Cause of action estoppel

Earlier possession order

Was a secure tenancy - now assured

Salix Homes v Mantato

[2019] EWCA Civ 445

Summary

A landlord was not prevented by cause of action estoppel from obtaining a possession order in respect of a property it already had a possession order in respect of.

Facts

The defendant had an assured tenancy held from the claimant, a housing association who had obtained the reversion by way of a stock transfer from the local housing authority, Salford City Council.

In 2008 Salford City Council had obtained a postponed possession order in respect of the property on the basis of rent arrears. In 2009 the Court fixed a date for possession requiring the defendant to vacate the property. There followed a number of successful applications for suspension of warrants for possession, the most recent warrant being issued in 2013.

In 2015 Salford City Council’s interest was transferred to the claimant. The defendant’s statutory security accordingly became an assured, rather than secure tenancy.

In 2017 the claimant issued a claim for possession on the basis of rent arears, the defendant did not attend the possession hearing listed on 9 June 2017 and an order for possession was made suspended on terms as to payment of rent and arrears. The defendant did not comply with those terms and a warrant was issued.

The defendant was evicted on 12 September 2017, later that day he paid all of the arrears and costs.

On 31 January 2018 the defendant issued an application to set aside the warrant of possession, discharge or rescind the 2017 possession order and for interim relief on the basis that the warrant had been obtained through oppression. On 19 March 2018 the defendant issued a further application to set aside the 2017 possession order on the basis that the claim that led to that order was an abuse of process as it was barred by res judicata.

Issues

Whether a landlord is precluded by cause of action estoppel from obtaining an order for possession of property by reason of the tenant’s non-payment of rent when there is an existing undischarged order for payment of earlier arrears and for possession for non-payment of those arrears.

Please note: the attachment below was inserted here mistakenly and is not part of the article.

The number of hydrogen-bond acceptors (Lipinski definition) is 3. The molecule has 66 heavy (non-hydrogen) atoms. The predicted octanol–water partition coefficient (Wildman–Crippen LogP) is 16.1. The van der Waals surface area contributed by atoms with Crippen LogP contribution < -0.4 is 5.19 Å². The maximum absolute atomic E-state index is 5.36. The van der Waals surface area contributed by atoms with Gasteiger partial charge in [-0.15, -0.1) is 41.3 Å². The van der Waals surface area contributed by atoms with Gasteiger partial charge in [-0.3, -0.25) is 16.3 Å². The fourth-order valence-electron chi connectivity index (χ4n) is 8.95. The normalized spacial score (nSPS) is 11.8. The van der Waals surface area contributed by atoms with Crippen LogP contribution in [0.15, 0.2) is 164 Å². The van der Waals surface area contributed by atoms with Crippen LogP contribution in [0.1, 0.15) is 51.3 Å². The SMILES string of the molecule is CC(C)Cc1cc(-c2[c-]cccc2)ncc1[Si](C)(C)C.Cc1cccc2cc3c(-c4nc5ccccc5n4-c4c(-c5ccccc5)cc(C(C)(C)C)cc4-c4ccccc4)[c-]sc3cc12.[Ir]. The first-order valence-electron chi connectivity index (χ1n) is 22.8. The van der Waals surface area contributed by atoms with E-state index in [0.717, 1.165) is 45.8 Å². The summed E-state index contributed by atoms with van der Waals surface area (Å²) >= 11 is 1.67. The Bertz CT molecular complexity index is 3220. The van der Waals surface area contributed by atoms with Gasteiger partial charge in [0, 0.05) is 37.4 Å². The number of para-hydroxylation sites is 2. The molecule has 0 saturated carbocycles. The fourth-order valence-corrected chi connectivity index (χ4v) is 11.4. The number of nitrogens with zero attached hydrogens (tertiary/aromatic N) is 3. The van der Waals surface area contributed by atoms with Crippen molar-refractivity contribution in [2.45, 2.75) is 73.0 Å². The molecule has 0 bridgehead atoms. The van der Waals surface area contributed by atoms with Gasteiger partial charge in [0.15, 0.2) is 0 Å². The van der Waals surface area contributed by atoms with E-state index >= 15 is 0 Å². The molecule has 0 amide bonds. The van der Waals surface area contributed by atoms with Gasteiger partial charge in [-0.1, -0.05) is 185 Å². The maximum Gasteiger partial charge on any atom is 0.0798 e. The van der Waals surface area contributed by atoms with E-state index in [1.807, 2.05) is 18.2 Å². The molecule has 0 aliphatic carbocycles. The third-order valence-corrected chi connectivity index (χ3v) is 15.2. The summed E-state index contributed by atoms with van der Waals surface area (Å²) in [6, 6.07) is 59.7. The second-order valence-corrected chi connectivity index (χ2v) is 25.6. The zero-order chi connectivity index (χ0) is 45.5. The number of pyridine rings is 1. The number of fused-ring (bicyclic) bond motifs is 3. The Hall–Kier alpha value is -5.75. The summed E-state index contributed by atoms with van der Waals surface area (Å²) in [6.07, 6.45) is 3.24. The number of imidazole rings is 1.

First instance

The District Judge held that there had been no oppression in the execution of the warrant but that the defence of cause of action estoppel was an absolute bar to the proceedings. The 2017 possession order and the warrant of possession were accordingly set aside, and the defendant was able to re-enter the property.

The judge granted permission to appeal and indicated that the appeal should be referred to the Court of Appeal, the transfer was accepted by the Court of Appeal.

Appeal

Allowing the appeal, the Court of Appeal held that ‘Res Judicata’ was a term that described a number of principles, the first of which was cause of action estoppel.

Cause of action estoppel is a different concept to an abuse of process, Virgin Atlantic Airways Ltd v Premium Aircraft Interiors UK Ltd [2013] UKSC 46.

The Deputy District Judge had been plainly wrong to consider that the 2017 claim was founded on the same facts as those leading to the 2008 order. The arrears were different.

Further, the claim for possession could not be separated from the claim for rent arrears, it was a necessary ingredient of the second claim for possession that there were arrears of rent which had accrued and were unpaid since the date of the original possession order.

The claimant would have been entitled to apply to enforce the earlier possession order more than 6 years after it had been obtained. The fact that the current proceedings were not necessary may give rise to an argument about abuse of process but such an argument is not a substitute for a cause of action estoppel.

In any event, on the facts the stock transfer in 2015 to the claimant had changed the security of tenure enjoyed by the defendant from a secure tenancy under the Housing Act 1985 to an assured tenancy under the Housing Act 1988, the landlord conditions under those acts were different as were the grounds for possession, accordingly whatever the position in respect of rent there could not have been a cause of action estoppel.

The court affirmed, following Hackney LBC v Findlay [2011] EWCA Civ 8 that a hearing under CPR Pt 55 is not a trial for the purposes of CPR 39.3 but that when exercising the courts power under CPR 3.1.2 (m) to such hearings the court should apply the test in CPR 39.3 (5) by analogy.  See the page on Setting aside.

Comment

While a previous possession order is not a bar to fresh possession proceedings where the rent arrears relied on are different the Court of Appeal has left open the argument that such a claim may be abusive where the landlord is entitled to apply to enforce an earlier order for possession.

 

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